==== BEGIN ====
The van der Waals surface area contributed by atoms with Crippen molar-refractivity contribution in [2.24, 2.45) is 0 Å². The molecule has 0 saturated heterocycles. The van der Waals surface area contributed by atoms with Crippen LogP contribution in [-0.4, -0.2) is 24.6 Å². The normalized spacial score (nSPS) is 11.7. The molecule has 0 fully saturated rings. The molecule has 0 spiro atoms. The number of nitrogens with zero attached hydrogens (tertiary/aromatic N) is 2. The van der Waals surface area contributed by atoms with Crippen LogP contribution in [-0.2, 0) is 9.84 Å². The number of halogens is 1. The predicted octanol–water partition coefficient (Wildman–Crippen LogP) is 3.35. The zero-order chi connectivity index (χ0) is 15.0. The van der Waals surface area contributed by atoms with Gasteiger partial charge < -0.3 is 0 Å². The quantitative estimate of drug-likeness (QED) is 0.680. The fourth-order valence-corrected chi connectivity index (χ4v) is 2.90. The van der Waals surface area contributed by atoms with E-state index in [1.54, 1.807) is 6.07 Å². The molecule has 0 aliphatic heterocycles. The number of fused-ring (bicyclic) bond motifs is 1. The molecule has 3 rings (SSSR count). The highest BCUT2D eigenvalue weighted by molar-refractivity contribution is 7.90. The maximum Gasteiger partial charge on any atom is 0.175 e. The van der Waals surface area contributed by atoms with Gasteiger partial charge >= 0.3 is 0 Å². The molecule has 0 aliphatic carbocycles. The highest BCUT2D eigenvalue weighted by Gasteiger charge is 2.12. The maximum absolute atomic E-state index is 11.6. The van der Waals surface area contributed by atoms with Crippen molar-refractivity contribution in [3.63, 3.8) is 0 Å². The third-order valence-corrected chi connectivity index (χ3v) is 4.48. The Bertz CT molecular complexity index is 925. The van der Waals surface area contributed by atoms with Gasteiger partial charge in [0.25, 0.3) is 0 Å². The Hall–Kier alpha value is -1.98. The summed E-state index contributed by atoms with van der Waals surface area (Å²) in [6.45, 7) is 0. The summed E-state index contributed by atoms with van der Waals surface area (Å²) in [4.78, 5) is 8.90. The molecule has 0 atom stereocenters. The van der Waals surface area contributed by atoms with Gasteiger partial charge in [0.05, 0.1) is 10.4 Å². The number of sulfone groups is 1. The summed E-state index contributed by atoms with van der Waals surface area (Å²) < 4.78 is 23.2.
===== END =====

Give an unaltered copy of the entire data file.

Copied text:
The van der Waals surface area contributed by atoms with Crippen molar-refractivity contribution in [2.24, 2.45) is 0 Å². The molecule has 0 saturated heterocycles. The van der Waals surface area contributed by atoms with Crippen LogP contribution in [-0.4, -0.2) is 24.6 Å². The normalized spacial score (nSPS) is 11.7. The molecule has 0 fully saturated rings. The molecule has 0 spiro atoms. The number of nitrogens with zero attached hydrogens (tertiary/aromatic N) is 2. The van der Waals surface area contributed by atoms with Crippen LogP contribution in [-0.2, 0) is 9.84 Å². The number of halogens is 1. The predicted octanol–water partition coefficient (Wildman–Crippen LogP) is 3.35. The zero-order chi connectivity index (χ0) is 15.0. The van der Waals surface area contributed by atoms with Gasteiger partial charge < -0.3 is 0 Å². The quantitative estimate of drug-likeness (QED) is 0.680. The fourth-order valence-corrected chi connectivity index (χ4v) is 2.90. The van der Waals surface area contributed by atoms with E-state index in [1.54, 1.807) is 6.07 Å². The molecule has 0 aliphatic heterocycles. The number of fused-ring (bicyclic) bond motifs is 1. The molecule has 3 rings (SSSR count). The highest BCUT2D eigenvalue weighted by molar-refractivity contribution is 7.90. The maximum Gasteiger partial charge on any atom is 0.175 e. The van der Waals surface area contributed by atoms with Gasteiger partial charge >= 0.3 is 0 Å². The molecule has 0 aliphatic carbocycles. The highest BCUT2D eigenvalue weighted by Gasteiger charge is 2.12. The maximum absolute atomic E-state index is 11.6. The van der Waals surface area contributed by atoms with Crippen molar-refractivity contribution in [3.63, 3.8) is 0 Å². The third-order valence-corrected chi connectivity index (χ3v) is 4.48. The Bertz CT molecular complexity index is 925. The van der Waals surface area contributed by atoms with Gasteiger partial charge in [0.25, 0.3) is 0 Å². The Hall–Kier alpha value is -1.98. The summed E-state index contributed by atoms with van der Waals surface area (Å²) in [6.45, 7) is 0. The summed E-state index contributed by atoms with van der Waals surface area (Å²) in [4.78, 5) is 8.90. The molecule has 0 atom stereocenters. The van der Waals surface area contributed by atoms with Gasteiger partial charge in [0.05, 0.1) is 10.4 Å². The number of sulfone groups is 1. The summed E-state index contributed by atoms with van der Waals surface area (Å²) < 4.78 is 23.2.